15 When, in 1958, the missionary Harold King began to serve four and a half years in prison in China, he faced the same problem as Stanley Jones: how to keep his ‘first love,’ his deep devotion to Jehovah, alive. He reports: “To keep alive my appreciation of spiritual things, I arranged for a program of ‘preaching’ activity.” He worked up some Bible sermons from the scriptures he remembered and preached to imaginary characters. Eventually, he conducted an imaginary Bible study. The result? When he was released, he was ready and eager to preach to real people again!
16. What is one important reason why we should be busy in Jehovah’s service?
16 His was a novel way of applying an important truth: To remain spiritually healthy we have to keep busy in God’s service. The apostle Peter said: “Brace up your minds for activity.” (1 Peter 1:13) And the apostle Paul exhorted: “Become steadfast, unmovable, always having plenty to do in the work of the Lord, knowing that your labor is not in vain in connection with the Lord.”—1 Corinthians 15:58.
17. What was noteworthy about faithful Christians in the Philadelphia congregation?
17 It is noteworthy that while the Christians in Ephesus had allowed the ‘love they had at first’ to cool off, those of another congregation in the neighborhood had kept busy, and their love was still strong. Jesus said to the faithful congregation in Philadelphia: “I know your deeds—look! I have set before you an opened door, which no one can shut.”—Revelation 3:8.
18. What activity will help to keep our ‘first love’ alive?
18 What deeds will help a modern-day witness of Jehovah to maintain the ‘love he had at first’? Among others, deeds in harmony with Jesus’ command: “Go therefore and make disciples of people of all the nations.” (Matthew 28:19) Harold King realized the importance of this. So did the apostle Paul. That is why Paul advised the Ephesians to have their “feet shod with the equipment of the good news of peace” and to be equipped with “the sword of the spirit, that is, God’s word.”
19. How does preaching, which is a proof of our zeal, also build up our zeal?
19 There is a close relationship between zeal and the work of preaching and making disciples. True, zeal makes us want to do this work. But the preaching work will, in turn, stimulate our zeal. After preaching to a Samaritan woman, Jesus told his followers: “My food is for me to do the will of him that sent me.” (John 4:34) Teaching the truth had nourished him, built him up. Similarly, when we speak to others about God’s Kingdom, this impresses vital facts on our mind and heart and builds up our skills in defending the truth. (1 Peter 3:15) Furthermore, as God’s spirit supports us in this work, we become “aglow with the spirit” and see it working on others.—Romans 12:11.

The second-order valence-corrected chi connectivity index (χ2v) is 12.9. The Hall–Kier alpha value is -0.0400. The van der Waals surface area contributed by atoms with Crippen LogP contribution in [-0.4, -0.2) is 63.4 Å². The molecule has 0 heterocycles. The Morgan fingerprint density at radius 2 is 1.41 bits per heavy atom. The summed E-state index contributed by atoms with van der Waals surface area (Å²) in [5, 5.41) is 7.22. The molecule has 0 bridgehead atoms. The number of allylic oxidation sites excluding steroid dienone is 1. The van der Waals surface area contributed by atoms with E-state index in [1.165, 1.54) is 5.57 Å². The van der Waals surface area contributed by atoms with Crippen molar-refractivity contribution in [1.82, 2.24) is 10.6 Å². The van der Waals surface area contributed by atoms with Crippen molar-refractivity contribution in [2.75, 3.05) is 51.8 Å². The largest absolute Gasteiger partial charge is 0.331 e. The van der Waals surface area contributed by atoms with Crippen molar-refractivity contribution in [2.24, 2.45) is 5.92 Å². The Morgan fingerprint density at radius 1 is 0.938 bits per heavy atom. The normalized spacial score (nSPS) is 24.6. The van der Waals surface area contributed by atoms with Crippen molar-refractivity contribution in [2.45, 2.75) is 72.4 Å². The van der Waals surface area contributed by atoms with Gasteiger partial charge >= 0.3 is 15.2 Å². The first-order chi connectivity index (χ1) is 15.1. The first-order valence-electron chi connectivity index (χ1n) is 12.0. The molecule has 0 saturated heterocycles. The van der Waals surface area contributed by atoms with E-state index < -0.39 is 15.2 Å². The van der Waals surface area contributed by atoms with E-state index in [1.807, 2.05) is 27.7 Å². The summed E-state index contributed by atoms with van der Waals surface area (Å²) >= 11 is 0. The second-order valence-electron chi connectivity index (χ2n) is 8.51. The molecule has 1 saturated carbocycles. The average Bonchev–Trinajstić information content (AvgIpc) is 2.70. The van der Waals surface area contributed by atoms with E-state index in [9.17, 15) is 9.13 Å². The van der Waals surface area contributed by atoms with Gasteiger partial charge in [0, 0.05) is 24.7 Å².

20. How do preaching and personal study work together to keep us strong?
20 Is preaching to others a substitute for personal study? No. A balance is needed between these two activities. If we eat plenty of physical food but get no exercise, ultimately our body suffers. On the other hand, if we get a lot of exercise without eating enough food, eventually we ‘burn out’ physically. Similarly, if we engage in much personal study without preaching to others, we are likely to become unbalanced. The apostle Peter associated “activity” with ‘keeping our senses.’ (1 Peter 1:13) If we preach to others without doing personal study—especially if the people we preach to are not very responsive—then we may ‘burn out.’ However, if we engage in personal study and then go out and tell others what we have learned, we will remain spiritually healthy.
Buy Out Time
21, 22. (a) What large obstacle has Satan raised to our maintaining our ‘first love’? (b) How did Paul recommend that the Ephesians overcome this obstacle, and why should we follow his counsel?